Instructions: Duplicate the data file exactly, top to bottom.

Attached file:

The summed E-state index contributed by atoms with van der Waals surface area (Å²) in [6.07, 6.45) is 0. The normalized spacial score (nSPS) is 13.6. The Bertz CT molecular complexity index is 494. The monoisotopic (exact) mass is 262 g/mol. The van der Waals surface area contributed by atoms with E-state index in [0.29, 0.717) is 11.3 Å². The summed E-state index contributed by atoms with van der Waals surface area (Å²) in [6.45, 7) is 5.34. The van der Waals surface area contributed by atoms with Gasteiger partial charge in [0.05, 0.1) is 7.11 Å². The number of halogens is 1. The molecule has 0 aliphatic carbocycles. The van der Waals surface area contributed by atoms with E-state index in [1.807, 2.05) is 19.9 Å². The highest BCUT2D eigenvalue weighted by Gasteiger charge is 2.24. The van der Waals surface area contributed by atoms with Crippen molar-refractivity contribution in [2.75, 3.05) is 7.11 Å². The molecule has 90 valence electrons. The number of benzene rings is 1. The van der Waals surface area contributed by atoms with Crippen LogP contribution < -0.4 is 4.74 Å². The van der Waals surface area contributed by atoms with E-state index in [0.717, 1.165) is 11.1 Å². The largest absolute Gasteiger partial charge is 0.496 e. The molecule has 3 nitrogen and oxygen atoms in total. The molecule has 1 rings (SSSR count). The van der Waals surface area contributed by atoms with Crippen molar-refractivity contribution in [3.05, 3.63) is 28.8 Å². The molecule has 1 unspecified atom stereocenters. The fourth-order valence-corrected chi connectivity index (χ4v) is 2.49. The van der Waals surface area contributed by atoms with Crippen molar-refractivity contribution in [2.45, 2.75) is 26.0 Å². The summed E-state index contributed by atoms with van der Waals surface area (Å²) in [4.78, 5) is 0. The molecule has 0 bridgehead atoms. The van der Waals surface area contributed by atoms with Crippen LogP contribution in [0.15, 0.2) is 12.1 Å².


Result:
The summed E-state index contributed by atoms with van der Waals surface area (Å²) in [6.07, 6.45) is 0. The normalized spacial score (nSPS) is 13.6. The Bertz CT molecular complexity index is 494. The monoisotopic (exact) mass is 262 g/mol. The van der Waals surface area contributed by atoms with E-state index in [0.29, 0.717) is 11.3 Å². The summed E-state index contributed by atoms with van der Waals surface area (Å²) in [6.45, 7) is 5.34. The van der Waals surface area contributed by atoms with Gasteiger partial charge in [0.05, 0.1) is 7.11 Å². The number of halogens is 1. The molecule has 0 aliphatic carbocycles. The van der Waals surface area contributed by atoms with E-state index in [1.807, 2.05) is 19.9 Å². The highest BCUT2D eigenvalue weighted by Gasteiger charge is 2.24. The van der Waals surface area contributed by atoms with Crippen molar-refractivity contribution in [2.75, 3.05) is 7.11 Å². The molecule has 90 valence electrons. The number of benzene rings is 1. The van der Waals surface area contributed by atoms with Crippen LogP contribution < -0.4 is 4.74 Å². The van der Waals surface area contributed by atoms with E-state index in [0.717, 1.165) is 11.1 Å². The largest absolute Gasteiger partial charge is 0.496 e. The molecule has 3 nitrogen and oxygen atoms in total. The molecule has 1 rings (SSSR count). The van der Waals surface area contributed by atoms with Crippen molar-refractivity contribution in [3.05, 3.63) is 28.8 Å². The molecule has 1 unspecified atom stereocenters. The fourth-order valence-corrected chi connectivity index (χ4v) is 2.49. The van der Waals surface area contributed by atoms with Crippen molar-refractivity contribution in [2.45, 2.75) is 26.0 Å². The summed E-state index contributed by atoms with van der Waals surface area (Å²) in [4.78, 5) is 0. The molecule has 0 bridgehead atoms. The van der Waals surface area contributed by atoms with Crippen LogP contribution in [0.15, 0.2) is 12.1 Å².